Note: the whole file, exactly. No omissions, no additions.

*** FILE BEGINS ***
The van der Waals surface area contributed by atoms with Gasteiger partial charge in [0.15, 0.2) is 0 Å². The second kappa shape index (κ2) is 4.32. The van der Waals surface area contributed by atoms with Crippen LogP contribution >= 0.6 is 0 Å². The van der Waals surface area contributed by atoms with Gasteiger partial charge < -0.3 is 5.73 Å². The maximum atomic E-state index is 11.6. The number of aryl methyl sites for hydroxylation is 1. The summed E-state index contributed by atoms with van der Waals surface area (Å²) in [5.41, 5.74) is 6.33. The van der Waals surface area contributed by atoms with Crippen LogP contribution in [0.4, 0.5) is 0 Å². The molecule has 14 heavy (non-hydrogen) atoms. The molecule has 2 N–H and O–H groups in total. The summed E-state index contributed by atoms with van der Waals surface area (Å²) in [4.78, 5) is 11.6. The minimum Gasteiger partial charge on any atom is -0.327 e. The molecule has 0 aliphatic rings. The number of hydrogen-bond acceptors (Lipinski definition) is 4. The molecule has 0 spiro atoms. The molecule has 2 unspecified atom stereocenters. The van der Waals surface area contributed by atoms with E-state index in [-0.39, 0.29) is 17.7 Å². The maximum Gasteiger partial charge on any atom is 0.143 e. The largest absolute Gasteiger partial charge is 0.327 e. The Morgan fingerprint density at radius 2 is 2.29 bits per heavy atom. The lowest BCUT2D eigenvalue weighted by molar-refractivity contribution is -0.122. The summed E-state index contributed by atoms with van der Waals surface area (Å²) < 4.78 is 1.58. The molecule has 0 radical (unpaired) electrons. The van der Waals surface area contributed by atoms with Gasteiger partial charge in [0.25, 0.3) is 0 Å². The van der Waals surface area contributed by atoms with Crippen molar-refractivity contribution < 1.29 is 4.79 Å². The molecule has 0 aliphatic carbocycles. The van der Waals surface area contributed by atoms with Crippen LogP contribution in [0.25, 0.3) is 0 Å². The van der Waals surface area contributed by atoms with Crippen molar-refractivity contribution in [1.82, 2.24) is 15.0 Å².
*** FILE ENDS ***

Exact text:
The van der Waals surface area contributed by atoms with Gasteiger partial charge in [0.15, 0.2) is 0 Å². The second kappa shape index (κ2) is 4.32. The van der Waals surface area contributed by atoms with Crippen LogP contribution >= 0.6 is 0 Å². The van der Waals surface area contributed by atoms with Gasteiger partial charge < -0.3 is 5.73 Å². The maximum atomic E-state index is 11.6. The number of aryl methyl sites for hydroxylation is 1. The summed E-state index contributed by atoms with van der Waals surface area (Å²) in [5.41, 5.74) is 6.33. The van der Waals surface area contributed by atoms with Crippen LogP contribution in [0.4, 0.5) is 0 Å². The molecule has 14 heavy (non-hydrogen) atoms. The molecule has 2 N–H and O–H groups in total. The summed E-state index contributed by atoms with van der Waals surface area (Å²) in [4.78, 5) is 11.6. The minimum Gasteiger partial charge on any atom is -0.327 e. The molecule has 0 aliphatic rings. The number of hydrogen-bond acceptors (Lipinski definition) is 4. The molecule has 0 spiro atoms. The molecule has 2 unspecified atom stereocenters. The van der Waals surface area contributed by atoms with E-state index in [-0.39, 0.29) is 17.7 Å². The maximum Gasteiger partial charge on any atom is 0.143 e. The largest absolute Gasteiger partial charge is 0.327 e. The Morgan fingerprint density at radius 2 is 2.29 bits per heavy atom. The lowest BCUT2D eigenvalue weighted by molar-refractivity contribution is -0.122. The summed E-state index contributed by atoms with van der Waals surface area (Å²) < 4.78 is 1.58. The molecule has 0 radical (unpaired) electrons. The van der Waals surface area contributed by atoms with Gasteiger partial charge in [0.25, 0.3) is 0 Å². The van der Waals surface area contributed by atoms with Crippen molar-refractivity contribution < 1.29 is 4.79 Å². The molecule has 0 aliphatic carbocycles. The van der Waals surface area contributed by atoms with Crippen LogP contribution in [0.25, 0.3) is 0 Å². The van der Waals surface area contributed by atoms with Crippen molar-refractivity contribution in [1.82, 2.24) is 15.0 Å².